With most employers having moved away from pension plans, saving for retirement on your own is more important than ever. The federal government's new MyRA aims to boost retirement savings rates, but how does it really work?
In the following video, Dan Caplinger, The Motley Fool's director of investment planning, goes through the basics of the MyRA. He notes that the key to the plan is its ability to make small contributions of as little as $25 to start and $5 for future contributions. Once the total hits $15,000, savers must take the money and open a regular IRA account at a broker. Dan notes that the key benefit to MyRAs is the lack of fees. Even though Schwab (NYSE: SCHW ) , E*Trade Financial (NASDAQ: ETFC ) , TD Ameritrade (NYSE: AMTD ) , Scottrade, and many other discount brokers offer low-fee alternatives to those able to make regular automatic monthly contributions, the MyRA is even more flexible in accepting smaller contributions to get invested in a bond-equivalent investment option.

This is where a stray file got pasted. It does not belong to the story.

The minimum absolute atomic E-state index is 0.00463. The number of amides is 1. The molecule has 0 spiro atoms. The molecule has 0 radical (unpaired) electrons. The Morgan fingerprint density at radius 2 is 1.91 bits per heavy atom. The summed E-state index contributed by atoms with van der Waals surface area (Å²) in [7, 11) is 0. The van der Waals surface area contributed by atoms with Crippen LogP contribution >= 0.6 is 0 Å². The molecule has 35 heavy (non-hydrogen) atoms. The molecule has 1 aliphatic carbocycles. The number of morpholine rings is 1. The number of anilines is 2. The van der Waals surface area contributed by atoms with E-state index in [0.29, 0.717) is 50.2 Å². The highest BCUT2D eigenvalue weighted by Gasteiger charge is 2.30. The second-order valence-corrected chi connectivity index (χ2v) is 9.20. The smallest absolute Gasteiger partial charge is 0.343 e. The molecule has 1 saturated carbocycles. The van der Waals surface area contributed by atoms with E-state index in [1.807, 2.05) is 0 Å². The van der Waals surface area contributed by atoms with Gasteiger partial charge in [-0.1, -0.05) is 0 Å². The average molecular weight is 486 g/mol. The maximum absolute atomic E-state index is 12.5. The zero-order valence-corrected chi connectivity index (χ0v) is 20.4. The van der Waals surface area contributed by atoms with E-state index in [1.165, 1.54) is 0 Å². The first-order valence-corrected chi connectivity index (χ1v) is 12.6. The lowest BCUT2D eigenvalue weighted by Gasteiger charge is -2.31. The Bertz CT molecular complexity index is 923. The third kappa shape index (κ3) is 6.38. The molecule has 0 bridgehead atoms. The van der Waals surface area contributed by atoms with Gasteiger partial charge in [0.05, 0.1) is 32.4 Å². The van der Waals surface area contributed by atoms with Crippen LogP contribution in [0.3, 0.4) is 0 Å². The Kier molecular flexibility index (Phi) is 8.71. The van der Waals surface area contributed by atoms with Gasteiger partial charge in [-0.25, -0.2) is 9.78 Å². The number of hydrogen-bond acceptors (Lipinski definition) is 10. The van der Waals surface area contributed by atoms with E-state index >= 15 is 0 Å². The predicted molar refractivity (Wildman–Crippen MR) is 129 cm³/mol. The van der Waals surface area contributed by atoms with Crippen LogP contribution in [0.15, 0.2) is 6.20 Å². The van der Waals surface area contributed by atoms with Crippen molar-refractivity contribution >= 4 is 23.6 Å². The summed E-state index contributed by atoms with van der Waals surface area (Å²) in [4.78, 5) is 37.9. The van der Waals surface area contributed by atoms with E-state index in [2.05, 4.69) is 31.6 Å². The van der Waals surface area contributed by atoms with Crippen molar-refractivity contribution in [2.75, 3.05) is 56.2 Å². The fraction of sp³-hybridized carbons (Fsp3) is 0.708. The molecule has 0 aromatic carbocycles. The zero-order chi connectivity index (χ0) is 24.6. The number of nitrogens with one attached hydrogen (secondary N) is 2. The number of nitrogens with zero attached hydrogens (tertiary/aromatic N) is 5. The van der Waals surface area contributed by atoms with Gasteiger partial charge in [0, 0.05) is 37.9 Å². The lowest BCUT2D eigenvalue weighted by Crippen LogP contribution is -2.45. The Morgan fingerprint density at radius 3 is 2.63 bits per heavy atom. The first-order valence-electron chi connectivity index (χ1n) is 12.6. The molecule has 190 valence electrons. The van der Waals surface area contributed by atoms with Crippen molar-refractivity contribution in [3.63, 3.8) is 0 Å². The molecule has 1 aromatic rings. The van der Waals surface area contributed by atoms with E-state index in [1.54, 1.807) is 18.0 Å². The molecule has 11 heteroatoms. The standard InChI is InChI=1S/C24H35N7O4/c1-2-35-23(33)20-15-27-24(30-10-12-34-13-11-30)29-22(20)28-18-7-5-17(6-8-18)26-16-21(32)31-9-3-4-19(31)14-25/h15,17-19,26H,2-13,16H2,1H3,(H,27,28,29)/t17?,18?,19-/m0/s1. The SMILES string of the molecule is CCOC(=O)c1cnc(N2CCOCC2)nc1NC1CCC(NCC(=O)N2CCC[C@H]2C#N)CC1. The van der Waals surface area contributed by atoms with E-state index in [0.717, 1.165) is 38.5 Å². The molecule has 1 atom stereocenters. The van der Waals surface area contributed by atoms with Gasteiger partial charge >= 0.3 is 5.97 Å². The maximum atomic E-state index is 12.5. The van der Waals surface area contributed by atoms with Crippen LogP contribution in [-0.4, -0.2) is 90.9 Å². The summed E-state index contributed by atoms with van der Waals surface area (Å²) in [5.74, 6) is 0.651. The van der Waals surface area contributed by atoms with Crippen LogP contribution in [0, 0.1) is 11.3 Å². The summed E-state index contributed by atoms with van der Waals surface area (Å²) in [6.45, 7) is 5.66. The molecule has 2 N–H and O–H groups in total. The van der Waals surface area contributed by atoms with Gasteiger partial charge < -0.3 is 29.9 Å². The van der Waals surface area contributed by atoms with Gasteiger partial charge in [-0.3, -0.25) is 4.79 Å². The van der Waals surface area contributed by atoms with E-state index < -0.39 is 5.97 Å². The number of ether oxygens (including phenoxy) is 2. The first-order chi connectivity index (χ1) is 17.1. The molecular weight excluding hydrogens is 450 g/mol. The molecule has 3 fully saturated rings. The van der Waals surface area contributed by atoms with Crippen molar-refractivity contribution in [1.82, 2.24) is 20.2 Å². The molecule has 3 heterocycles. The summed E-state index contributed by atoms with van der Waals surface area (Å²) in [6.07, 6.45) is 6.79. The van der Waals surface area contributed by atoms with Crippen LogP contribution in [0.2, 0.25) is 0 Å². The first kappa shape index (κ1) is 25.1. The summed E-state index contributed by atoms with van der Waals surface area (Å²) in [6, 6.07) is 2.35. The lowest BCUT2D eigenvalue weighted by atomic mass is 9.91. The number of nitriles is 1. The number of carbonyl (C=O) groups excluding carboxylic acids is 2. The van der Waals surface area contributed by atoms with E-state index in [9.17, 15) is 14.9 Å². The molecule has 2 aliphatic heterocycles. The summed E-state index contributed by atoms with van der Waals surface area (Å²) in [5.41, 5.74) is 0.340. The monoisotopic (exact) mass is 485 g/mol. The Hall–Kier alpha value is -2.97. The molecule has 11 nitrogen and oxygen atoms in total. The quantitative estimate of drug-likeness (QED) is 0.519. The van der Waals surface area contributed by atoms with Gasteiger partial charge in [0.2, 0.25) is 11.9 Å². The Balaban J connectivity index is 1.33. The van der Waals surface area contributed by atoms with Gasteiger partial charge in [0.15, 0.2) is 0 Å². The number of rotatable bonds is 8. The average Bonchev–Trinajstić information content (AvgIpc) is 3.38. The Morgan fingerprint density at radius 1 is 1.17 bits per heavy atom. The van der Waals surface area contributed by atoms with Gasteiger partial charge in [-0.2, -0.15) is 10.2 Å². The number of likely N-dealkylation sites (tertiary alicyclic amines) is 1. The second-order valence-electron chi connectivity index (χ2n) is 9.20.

Make the most of your other retirement money source
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